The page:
English 28 – Spring 2009
Professor Jessica Mintz
Welcome English 28 students. I invite you to enjoy a new learning experience as we journey through this online course. Our focus will be on language – how to use it, read, it, analyze it, write it, and hopefully, come to a greater understanding of its power and influence in all that we do.
In this English 28 class you will practice writing paragraphs, short essays, and summaries. You will be introduced to the critical reading of non-fiction prose. If you already enjoy language, hopefully you will gain an even deeper appreciation of its exciting possibilities. If you are less than excited about the English language, maybe this is your opportunity to be open-minded.
If you have taken an online class before, then you know how it works. You understand that the entire class is conducted without actually meeting face-to-face, that we have ‘discussions’ online, that assignments are submitted online (NOT via email), that the technology is durable, exciting, and flexible.
But for those of you who have never taken an online class before, the idea that we never sit in a classroom together, that you never see me ‘lecture’ at the front of the room, that no paragraphs or essays or assignments are actually ‘handed’ over to me, may all seem like a foreign concept. I suppose it’s like explaining an ipod to someone from the 19th century: “Yeah, it’s this little 3 inch plastic rectangle that holds hundreds of songs that you select by tapping the screen with your finger and then you listen through a head set.”
Have no fear! If you can navigate through this ‘Welcome Letter,’ visit the Virtual Valley site on the LAVC homepage, find your username and password, take a quiz on the VV site to determine if you’re ready for an online class (and you succeed), then you are good to go!
Remember, whether you’re an online class pro or a relative beginner, please read this entire letter to understand some specifics of the class. Also, make sure you purchase the required textbook before the class begins.
To start, you will want to know the structure of the class:
- The class is entirely on-line – there are no required on-campus meetings.
- The class will begin Feb. 9th through the ETUDES-NG website. The website and information on how to determine your username and password can be found at: http://www.lavc.edu/virtualvalley/studentLoggingInOnline.html.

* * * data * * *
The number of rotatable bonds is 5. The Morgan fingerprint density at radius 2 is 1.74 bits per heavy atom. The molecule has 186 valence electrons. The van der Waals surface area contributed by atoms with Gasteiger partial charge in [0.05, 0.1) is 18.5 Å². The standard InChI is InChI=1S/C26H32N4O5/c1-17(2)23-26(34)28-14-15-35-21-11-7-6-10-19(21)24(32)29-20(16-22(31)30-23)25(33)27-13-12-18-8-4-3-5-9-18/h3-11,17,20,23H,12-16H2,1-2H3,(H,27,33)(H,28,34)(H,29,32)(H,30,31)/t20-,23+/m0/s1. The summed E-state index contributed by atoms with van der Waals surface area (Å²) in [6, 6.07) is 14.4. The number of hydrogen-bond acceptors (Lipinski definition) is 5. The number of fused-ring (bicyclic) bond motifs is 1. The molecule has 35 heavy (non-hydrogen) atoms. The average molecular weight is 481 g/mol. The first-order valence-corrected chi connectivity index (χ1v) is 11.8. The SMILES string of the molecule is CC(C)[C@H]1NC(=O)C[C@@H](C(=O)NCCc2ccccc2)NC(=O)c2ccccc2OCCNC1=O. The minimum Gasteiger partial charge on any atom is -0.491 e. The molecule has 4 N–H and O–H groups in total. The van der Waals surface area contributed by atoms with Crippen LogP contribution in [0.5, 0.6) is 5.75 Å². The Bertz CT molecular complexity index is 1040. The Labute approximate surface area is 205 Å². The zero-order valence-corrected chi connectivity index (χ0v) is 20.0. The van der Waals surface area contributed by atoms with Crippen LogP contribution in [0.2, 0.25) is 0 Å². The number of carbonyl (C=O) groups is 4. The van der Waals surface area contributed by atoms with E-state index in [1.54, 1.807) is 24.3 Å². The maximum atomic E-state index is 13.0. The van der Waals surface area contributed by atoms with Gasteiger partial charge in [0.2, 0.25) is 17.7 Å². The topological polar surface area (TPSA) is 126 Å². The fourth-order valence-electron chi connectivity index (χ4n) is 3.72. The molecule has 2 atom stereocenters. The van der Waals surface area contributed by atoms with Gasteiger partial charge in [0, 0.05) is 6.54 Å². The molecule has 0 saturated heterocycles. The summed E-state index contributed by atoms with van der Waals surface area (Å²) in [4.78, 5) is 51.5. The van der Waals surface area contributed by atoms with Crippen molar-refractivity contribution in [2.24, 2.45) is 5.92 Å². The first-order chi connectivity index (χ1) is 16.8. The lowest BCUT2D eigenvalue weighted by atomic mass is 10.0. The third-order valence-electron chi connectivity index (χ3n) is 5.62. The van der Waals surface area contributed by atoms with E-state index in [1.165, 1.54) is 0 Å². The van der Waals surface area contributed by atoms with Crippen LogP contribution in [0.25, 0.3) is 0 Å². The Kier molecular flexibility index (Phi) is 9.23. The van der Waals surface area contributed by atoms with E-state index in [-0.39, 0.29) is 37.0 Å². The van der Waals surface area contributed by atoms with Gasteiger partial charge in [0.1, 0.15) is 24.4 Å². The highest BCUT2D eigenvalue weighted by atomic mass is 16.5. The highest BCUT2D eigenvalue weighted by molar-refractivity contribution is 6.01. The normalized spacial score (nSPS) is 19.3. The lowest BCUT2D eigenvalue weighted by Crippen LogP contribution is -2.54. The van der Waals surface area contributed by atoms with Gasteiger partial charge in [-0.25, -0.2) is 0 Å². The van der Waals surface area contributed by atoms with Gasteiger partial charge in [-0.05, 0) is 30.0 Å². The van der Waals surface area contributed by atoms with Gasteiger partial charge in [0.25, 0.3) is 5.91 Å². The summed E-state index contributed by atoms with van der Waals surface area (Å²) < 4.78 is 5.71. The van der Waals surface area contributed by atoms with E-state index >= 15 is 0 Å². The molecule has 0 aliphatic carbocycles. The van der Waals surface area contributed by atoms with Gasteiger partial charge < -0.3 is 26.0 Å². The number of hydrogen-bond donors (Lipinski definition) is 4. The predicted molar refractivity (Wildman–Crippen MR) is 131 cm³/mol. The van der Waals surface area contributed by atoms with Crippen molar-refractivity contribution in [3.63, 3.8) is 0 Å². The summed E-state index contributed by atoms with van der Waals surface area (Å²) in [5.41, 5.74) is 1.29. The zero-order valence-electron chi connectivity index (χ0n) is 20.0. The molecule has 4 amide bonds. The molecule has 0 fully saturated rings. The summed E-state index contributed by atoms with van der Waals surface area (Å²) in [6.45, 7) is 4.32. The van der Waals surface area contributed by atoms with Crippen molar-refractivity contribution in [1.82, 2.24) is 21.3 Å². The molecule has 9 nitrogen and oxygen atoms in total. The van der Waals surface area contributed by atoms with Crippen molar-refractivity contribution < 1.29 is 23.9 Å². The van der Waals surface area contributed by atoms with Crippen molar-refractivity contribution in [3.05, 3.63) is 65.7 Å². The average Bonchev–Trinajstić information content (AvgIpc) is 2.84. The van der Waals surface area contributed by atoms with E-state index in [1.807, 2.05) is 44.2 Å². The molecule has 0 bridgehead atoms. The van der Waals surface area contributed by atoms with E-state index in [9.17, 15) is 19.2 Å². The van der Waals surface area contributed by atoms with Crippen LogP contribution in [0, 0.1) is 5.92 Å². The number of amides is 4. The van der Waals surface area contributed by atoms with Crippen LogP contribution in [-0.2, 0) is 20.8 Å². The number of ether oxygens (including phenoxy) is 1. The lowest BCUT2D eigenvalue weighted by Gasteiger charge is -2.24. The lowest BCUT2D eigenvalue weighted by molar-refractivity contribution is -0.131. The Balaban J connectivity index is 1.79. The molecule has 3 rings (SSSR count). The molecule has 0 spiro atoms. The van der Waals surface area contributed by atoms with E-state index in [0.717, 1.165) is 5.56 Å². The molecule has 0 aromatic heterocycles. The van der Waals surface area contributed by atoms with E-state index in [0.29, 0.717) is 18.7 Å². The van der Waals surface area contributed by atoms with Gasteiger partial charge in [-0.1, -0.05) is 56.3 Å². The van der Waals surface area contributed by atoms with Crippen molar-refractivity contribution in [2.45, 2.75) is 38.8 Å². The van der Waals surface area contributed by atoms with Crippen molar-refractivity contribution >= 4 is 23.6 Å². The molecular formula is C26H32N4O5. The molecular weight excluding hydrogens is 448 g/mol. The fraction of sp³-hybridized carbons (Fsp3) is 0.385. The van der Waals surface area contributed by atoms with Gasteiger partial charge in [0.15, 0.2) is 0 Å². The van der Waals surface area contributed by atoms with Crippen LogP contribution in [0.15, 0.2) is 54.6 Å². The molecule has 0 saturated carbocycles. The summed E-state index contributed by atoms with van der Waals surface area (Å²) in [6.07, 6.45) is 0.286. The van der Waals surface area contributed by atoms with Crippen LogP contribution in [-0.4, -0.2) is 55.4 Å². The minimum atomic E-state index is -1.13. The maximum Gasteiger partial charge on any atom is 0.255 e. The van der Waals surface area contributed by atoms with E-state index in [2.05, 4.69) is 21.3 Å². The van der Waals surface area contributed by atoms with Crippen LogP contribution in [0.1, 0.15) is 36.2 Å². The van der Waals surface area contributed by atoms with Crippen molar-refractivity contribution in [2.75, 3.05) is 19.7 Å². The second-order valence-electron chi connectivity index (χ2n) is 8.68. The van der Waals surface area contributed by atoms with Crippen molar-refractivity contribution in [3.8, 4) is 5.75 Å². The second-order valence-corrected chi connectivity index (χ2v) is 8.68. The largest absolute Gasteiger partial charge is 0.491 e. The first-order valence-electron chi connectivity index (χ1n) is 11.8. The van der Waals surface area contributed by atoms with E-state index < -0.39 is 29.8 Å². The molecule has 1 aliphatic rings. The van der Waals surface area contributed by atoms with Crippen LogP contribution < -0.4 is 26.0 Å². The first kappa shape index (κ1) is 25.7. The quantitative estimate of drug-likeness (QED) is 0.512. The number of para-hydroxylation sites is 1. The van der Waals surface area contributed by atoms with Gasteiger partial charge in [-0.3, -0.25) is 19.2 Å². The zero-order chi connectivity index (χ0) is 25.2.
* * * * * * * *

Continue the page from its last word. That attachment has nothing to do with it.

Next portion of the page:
- The most direct way to logon to the Etudes class is the following: www.etudesproject.org.
- This class will travel at the same pace as the in-person classroom sections. To keep up with the class and important announcements and discussions, you will need to log on regularly, if only for a short time to check in.
- An online class can be both challenging and exciting. You need to have and make the time to complete all the assignments, participate in discussions, and be open-minded to learning. You also need to be self-motivated and self-disciplined to succeed. If you want to determine if an online class is really for you, take the quizzes at: http://www.lavc.edu/virtualvalley/areyouready2.htm.
Next, here’s what you need for an online class:
- Make sure that you have easy and reliable internet access.
- Check to make sure that your computer system is adequate, that you have all the needed software and that your cache settings are correct. Even if you have taken an Etudes class before, please check your settings and make certain you are using only the recommended browsers and browser version.
To learn how to set up your computer browser please visit www.etudesproject.org and click on the “login” link on the upper right side of the page and then click on the link for “system requirements” on the left navigation bar.
You can also visit the LAVC Virtual Valley website at http://www.lavc.edu/virtualvalley/index.htm and click on the “Technical Information” link on the left.
For you Mac users, you will need to use only the recommended browsers or you will experience problems. (Please visit both sites listed above.)
Failure to set up your computer properly may result in problems in your formatting, loss of points on assignments, and impact your success in this class.
3. To read more about the logon requirements go to http://www.lavc.edu/Distance/etudes_login_tips.htm on the LAVC Virtual Valley website.
4. To learn more about Etudes and online classes go to the LAVC Virtual Valley website at http://www.lavc.edu/virtualvalley/index.htm and click on the link to FAQs. While you’re on the site, check out the “Online Learning Success Tutorial,” and the “Student Resource Page” link.
5. Have a back-up computer (know the computer lab locations on campus) in case of problems. Technical difficulties will not be an acceptable excuse for late or missed work.
6. Have a working email address that you check regularly.
7. If you have any technical issues, visit the Virtual Valley “Help Desk” page at http://www.lavc.edu/virtualvalley/helpdesk.htm where you can call or email to get help.
And finally, roll up your sleeves, watch your posture, set your hands to the keyboard and have a great time in the class. Here’s how you begin once the class opens on Feb. 9th:
- Review all Announcements
- Read the Syllabus
- Review the Class Schedule for important due dates
- Familiarize yourself with the Modules (which contain the online lectures and important information)
- Review any open Assignments
Required Textbook: You are required to purchase the textbook before the class begins. The book is available at the LAVC Bookstore, online through the LAVC Bookstore, or online through a vendor of your choice (for example, Amazon.com).
Wordsmith: A Guide to Paragraphs and Short Essay (Third Edition) by Pamela Arlov
[Pearson/Prentice Hall Publishers, 2007]
My hope is that you learn from this course, enjoy the experience, and have fun in the process. See you online!
Professor Jessica Mintz